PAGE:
This post is part of the Science Tuesday feature series on the USDA blog. Check back each week as we showcase stories and news from the USDA's rich science and research portfolio.By Jennifer Sowerwine, University of California – BerkeleyMy mouth begins to water just thinking about all the delicious fruits and vegetables I will enjoy this coming weekend celebrating the Fourth of July. And we’re lucky here in Northern California to have a wealth of fresh produce grown locally.
Many stores, restaurants and even schools aren’t taking advantage of this local supply. This past spring, with support from the National Institute of Food and Agriculture and in coordination with the University of California Cooperative Extension Service, I started a project to open up new markets for local growers by connecting them with new buyers. In particular, we worked with strawberry growers of Southeast Asian descent in the Sacramento and Fresno regions. This is part of a larger program to increase the economic viability of Southeast Asian farms in California's Central Valley through on-farm research and training in crop production, pest management, food safety and marketing.
Most of the 95 strawberry farm stands in the Sacramento region are owned by Hmong and Mien refugees from Laos, who turned to farming when they immigrated to the United States after the Vietnam War. They sell most of their product at farm stands, but during peak season demand can’t keep up with production. With limited language skills, most farmers can’t access new markets and leave the fruit to rot in the field.
In partnership with local produce distributor, Produce Express, and several nonprofits including the Community Alliance with Family Farms, the Alchemist Community Development Corporation and Soil Born Farms Urban Agriculture and Education Project, we now bring fresh, local strawberries into children’s school lunches, restaurants and low-income neighborhoods. Some farmers deliver direct to the schools, allowing children to consume berries picked just hours before.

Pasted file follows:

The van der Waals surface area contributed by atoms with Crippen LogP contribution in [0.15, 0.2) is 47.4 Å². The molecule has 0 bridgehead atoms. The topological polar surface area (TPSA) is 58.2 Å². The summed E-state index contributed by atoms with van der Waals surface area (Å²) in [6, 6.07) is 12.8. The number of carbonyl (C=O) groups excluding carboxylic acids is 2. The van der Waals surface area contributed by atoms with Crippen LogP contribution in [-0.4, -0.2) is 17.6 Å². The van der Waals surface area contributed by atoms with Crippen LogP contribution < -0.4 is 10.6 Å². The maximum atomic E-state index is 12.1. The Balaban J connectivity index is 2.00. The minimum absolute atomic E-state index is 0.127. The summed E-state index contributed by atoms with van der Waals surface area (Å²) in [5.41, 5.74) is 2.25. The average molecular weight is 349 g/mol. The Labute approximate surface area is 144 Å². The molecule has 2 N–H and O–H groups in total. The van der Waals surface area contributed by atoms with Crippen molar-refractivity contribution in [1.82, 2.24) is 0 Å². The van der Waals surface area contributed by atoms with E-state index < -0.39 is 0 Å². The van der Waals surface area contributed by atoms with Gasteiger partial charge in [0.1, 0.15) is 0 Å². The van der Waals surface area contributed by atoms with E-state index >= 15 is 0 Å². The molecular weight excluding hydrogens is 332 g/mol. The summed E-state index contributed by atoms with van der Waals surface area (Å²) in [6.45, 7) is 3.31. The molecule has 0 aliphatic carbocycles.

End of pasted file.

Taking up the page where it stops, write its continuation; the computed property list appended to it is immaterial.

We also want to reduce “food miles” or the distance food must travel from farm to fork. We created a Google map to help residents find their closest farm stand. Sacramento-area residents are able to enjoy fresh strawberries from farms located less than 10 miles from their residences.
This year, twelve local strawberry farmers sold an additional 4,600 cases of berries beyond their own farm stands, earning a combined $58,000. These additional revenues are a welcome relief for these small farmers, who on average gross $15,000 in a good year. These partnerships are a win-win solution for both small farmers and residents, especially low income residents and school children, who have greater access to fresh, nutritious, local food.
Fresh, local strawberries are now available to more than 60,000 school children through a partnership between local growers, the Sacramento School District and the University of California Cooperative Extension Service.